From His Grandfather’s Urban Farm to 4 Color Books, Bryant Terry’s Journey Toward Food Justice Activism
This Week on the Book Dreams Podcast
The best cookbooks are so much more than collections of recipes. They’re windows into a life or a place or a time or a way of thinking. The very best cookbooks are all of these things at once. Black Food: Stories, Art, and Recipes from Across the African Diaspora is one of these rare books. Edited by author-activist Bryant Terry and published by his new imprint, 4 Color Books, Black Food is the work of more than a hundred chefs, artists, and scholars who contributed recipes, artwork, and essays to a book that is as visually stunning as it is thought-provoking. Think Toni Morrison’s The Black Book (which served as a template for Black Food), but also think sweet potato leaves with eggplant and butter beans, and peach cobbler with nutmeg sauce.
In this episode of Book Dreams, co-hosts Eve Yohalem and Julie Sternberg talk with Bryant about the making of Black Food, his childhood experiences on his grandfather’s urban farm, and his evolution from carnivorous high school athlete to vegan cookbook author. They also discuss the future of 4 Color Books and its mission to “push forward more diversity within the food system” by publishing visually arresting books by authors of color.
From the episode:
Bryant Terry: I spent a lot of time in my grandfather’s garden growing up. I often say it was more than a garden. It was literally an urban farm because every bit of available space was used to grow food. This was when satellite TV was a big thing, and I remember he had this huge satellite in the backyard; it was like a million channels. But it was sitting in the middle of the area where he had all these dark leafy greens—the collards, the mustards, the turnips, the kale, the dandelions. It was funny. I just remember having to navigate around the satellite to harvest the greens.
I’m not gonna romanticize that period. It was work. It wasn’t fun being out in the hot sun harvesting vegetables and shelling peas and shucking corn. But my grandfather knew the importance of having me and many of my cousins be a part of contributing to the way we ate. There was certainly a level of pride that I would feel when I would look at the spread and be like, “Hey, I shucked that corn today.”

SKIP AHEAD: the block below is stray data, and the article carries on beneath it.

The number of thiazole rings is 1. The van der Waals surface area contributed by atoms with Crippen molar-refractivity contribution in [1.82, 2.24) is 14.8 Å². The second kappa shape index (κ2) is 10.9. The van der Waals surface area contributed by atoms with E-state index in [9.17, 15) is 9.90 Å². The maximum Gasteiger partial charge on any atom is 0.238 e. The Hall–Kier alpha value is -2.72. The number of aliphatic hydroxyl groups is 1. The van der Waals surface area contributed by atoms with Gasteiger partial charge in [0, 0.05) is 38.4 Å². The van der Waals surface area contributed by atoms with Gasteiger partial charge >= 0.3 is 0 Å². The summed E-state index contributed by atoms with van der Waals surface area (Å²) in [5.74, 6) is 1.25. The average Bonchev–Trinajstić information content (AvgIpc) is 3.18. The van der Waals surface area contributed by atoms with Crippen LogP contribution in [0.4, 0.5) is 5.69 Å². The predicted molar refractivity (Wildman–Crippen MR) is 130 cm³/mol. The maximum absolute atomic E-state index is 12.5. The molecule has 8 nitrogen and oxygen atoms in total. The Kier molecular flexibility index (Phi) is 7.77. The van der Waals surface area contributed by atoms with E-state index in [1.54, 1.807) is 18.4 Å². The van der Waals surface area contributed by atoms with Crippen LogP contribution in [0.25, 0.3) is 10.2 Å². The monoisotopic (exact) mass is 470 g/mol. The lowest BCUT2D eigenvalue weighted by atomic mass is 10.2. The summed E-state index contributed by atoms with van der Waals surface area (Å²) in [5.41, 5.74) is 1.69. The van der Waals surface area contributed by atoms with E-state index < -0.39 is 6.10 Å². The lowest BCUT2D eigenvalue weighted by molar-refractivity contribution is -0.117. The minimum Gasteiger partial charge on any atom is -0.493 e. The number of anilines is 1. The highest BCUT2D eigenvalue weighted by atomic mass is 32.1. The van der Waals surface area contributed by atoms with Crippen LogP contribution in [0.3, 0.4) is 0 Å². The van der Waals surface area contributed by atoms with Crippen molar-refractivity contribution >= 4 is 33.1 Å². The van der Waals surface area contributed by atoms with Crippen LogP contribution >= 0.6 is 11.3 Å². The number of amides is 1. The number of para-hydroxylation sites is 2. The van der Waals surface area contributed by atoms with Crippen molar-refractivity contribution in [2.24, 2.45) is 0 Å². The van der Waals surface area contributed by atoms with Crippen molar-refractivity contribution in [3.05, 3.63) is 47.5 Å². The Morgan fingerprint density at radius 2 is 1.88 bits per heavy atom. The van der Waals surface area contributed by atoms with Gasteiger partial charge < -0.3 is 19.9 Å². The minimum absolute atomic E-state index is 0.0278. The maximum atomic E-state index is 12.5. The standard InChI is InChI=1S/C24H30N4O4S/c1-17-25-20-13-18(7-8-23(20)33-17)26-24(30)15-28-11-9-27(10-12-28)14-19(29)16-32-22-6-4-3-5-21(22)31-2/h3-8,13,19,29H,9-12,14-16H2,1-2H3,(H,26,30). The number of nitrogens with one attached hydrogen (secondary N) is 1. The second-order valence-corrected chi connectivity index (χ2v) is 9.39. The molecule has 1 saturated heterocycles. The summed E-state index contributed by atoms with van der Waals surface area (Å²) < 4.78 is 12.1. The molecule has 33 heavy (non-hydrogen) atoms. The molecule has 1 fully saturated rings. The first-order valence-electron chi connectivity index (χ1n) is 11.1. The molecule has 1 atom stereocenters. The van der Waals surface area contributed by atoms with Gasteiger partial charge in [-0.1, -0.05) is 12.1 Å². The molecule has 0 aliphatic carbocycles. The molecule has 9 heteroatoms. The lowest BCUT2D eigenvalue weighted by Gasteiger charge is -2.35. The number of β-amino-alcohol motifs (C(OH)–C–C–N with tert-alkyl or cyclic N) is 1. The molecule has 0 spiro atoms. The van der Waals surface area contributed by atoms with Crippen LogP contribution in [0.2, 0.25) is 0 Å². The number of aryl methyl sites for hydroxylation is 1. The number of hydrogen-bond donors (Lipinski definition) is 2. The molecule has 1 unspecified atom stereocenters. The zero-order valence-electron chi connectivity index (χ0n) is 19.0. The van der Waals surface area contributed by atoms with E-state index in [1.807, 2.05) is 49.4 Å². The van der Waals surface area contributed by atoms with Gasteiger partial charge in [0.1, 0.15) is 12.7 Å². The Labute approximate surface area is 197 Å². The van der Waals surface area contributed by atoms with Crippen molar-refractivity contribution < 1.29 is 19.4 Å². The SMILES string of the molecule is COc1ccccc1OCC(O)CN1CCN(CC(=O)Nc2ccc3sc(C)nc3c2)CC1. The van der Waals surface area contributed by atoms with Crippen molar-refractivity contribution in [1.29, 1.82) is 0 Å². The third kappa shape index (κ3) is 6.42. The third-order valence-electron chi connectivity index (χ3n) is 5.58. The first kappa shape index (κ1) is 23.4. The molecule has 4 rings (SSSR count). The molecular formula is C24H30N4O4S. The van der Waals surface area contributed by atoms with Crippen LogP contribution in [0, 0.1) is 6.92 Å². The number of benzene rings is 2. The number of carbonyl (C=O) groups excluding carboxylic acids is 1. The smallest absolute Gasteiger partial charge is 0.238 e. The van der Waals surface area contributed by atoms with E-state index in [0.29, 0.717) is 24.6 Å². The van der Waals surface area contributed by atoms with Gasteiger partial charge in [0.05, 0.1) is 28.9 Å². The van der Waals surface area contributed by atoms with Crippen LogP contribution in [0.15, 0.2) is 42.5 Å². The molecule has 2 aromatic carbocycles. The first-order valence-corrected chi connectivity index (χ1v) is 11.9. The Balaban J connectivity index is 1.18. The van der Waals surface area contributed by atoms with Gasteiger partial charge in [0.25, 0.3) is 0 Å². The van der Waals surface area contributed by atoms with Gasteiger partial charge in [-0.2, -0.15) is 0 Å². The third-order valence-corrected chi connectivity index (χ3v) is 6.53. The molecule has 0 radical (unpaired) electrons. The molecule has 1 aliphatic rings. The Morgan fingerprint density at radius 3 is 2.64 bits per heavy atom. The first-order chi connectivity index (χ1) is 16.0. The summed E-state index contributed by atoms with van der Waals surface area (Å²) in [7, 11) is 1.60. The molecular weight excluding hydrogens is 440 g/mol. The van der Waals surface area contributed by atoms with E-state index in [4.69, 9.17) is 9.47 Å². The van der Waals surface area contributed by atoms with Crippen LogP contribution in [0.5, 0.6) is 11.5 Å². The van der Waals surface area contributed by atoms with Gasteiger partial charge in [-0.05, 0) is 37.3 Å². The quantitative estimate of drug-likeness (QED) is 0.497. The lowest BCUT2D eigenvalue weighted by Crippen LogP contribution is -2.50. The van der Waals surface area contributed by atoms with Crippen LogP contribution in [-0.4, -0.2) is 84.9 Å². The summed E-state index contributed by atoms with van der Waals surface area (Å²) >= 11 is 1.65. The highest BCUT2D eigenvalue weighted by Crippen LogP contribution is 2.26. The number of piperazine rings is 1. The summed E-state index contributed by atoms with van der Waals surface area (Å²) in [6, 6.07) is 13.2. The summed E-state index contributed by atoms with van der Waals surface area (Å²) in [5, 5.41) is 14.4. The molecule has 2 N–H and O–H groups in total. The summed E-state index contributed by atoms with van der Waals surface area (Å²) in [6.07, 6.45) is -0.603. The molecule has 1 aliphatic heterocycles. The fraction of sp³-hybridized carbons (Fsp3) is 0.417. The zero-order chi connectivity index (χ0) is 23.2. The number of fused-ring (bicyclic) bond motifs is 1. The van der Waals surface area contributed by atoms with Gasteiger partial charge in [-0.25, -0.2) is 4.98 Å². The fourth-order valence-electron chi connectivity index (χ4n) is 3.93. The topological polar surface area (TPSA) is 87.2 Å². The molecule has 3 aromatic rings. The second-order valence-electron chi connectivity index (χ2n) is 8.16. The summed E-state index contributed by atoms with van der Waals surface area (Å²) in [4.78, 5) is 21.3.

One of the things that my grandfather would often say to me is consciously or unconsciously some catalyst for me doing this food justice activism over the past few decades. He would often say, “When you rely on other people to feed you, if they decide that they don’t want to, you’ll starve.” He was very clear, coming out of the Jim Crow South, having lived in this repressive period and knowing the power of self-determination, knowing the power of being able to grow one’s own food and can and pickle and preserve it and feed one’s family.
I could cite a number of watershed moments that I would argue moved me towards food justice activism. But I would say if there was one that was the foundation, it was spending the time in my grandfather’s backyard urban farm.
Bryant Terry is the author of six cookbooks. He’s also a James Beard and NAACP Image Award-winning chef, educator, and author, renowned for his activism to create a healthy, just, and sustainable food system. Bryant is the Founder and Editor in Chief of 4 Color Books, a new imprint of Penguin Random House and Ten Speed Press. Since 2015, he has been the Chef in Residence at the Museum of the African Diaspora in San Francisco, where he creates public programming at the intersection of food, farming, health, activism, art, and culture.
Bryant’s most recent book, Black Food: Stories, Art, and Recipes from Across the African Diaspora, was the first book to be published by his new imprint and the most critically acclaimed American cookbook published in 2021. It landed on the Best Of lists of The New Yorker, Boston Globe, The Washington Post, NPR, Los Angeles Times, Glamour, and many other publications. San Francisco Magazine included Bryant among the 11 Smartest People in the Bay Area Food Scene and Fast Company named him one of Nine People Who Are Changing the Future of Food. Bryant’s mentor, Alice Waters, says, “Bryant Terry knows that good food should be an everyday right, and not a privilege.”
Book Dreams uses books to explore topics we can’t stop thinking about. Hosted by Julie Sternberg and Eve Yohalem, Book Dreams releases new episodes every Thursday. Visit our website for more about the show: www.bookdreamspodcast.com